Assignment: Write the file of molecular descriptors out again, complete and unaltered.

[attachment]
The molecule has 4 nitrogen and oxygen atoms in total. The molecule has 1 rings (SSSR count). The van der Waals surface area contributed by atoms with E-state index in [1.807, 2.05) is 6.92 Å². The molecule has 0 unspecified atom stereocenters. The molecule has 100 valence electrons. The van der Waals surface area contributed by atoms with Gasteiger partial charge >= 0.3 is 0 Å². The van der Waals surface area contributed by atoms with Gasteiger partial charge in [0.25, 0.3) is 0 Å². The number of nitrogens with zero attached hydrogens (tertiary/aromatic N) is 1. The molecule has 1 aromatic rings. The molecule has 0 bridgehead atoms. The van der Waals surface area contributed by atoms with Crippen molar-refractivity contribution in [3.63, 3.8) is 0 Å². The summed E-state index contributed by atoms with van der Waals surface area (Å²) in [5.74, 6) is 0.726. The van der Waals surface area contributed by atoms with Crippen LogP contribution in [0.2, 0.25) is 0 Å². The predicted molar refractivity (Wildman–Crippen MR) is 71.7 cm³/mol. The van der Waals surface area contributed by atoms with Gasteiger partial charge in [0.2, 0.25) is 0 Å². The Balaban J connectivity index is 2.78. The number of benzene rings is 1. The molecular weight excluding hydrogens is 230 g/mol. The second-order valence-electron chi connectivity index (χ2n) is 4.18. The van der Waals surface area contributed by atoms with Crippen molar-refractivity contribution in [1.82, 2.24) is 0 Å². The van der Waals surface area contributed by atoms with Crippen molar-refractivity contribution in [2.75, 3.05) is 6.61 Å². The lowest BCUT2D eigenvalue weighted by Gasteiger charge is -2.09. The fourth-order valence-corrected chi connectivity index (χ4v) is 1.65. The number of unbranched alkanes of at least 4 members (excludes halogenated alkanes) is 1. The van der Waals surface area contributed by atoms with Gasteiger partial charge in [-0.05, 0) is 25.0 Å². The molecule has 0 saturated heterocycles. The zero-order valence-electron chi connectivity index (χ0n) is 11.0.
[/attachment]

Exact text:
The molecule has 4 nitrogen and oxygen atoms in total. The molecule has 1 rings (SSSR count). The van der Waals surface area contributed by atoms with E-state index in [1.807, 2.05) is 6.92 Å². The molecule has 0 unspecified atom stereocenters. The molecule has 100 valence electrons. The van der Waals surface area contributed by atoms with Gasteiger partial charge >= 0.3 is 0 Å². The van der Waals surface area contributed by atoms with Gasteiger partial charge in [0.25, 0.3) is 0 Å². The number of nitrogens with zero attached hydrogens (tertiary/aromatic N) is 1. The molecule has 1 aromatic rings. The molecule has 0 bridgehead atoms. The van der Waals surface area contributed by atoms with Crippen molar-refractivity contribution in [3.63, 3.8) is 0 Å². The summed E-state index contributed by atoms with van der Waals surface area (Å²) in [5.74, 6) is 0.726. The van der Waals surface area contributed by atoms with Crippen LogP contribution in [0.2, 0.25) is 0 Å². The predicted molar refractivity (Wildman–Crippen MR) is 71.7 cm³/mol. The van der Waals surface area contributed by atoms with Gasteiger partial charge in [0.2, 0.25) is 0 Å². The Balaban J connectivity index is 2.78. The number of benzene rings is 1. The molecular weight excluding hydrogens is 230 g/mol. The second-order valence-electron chi connectivity index (χ2n) is 4.18. The van der Waals surface area contributed by atoms with Crippen molar-refractivity contribution in [1.82, 2.24) is 0 Å². The van der Waals surface area contributed by atoms with Crippen molar-refractivity contribution in [2.75, 3.05) is 6.61 Å². The lowest BCUT2D eigenvalue weighted by Gasteiger charge is -2.09. The fourth-order valence-corrected chi connectivity index (χ4v) is 1.65. The number of unbranched alkanes of at least 4 members (excludes halogenated alkanes) is 1. The van der Waals surface area contributed by atoms with Gasteiger partial charge in [-0.05, 0) is 25.0 Å². The molecule has 0 saturated heterocycles. The zero-order valence-electron chi connectivity index (χ0n) is 11.0.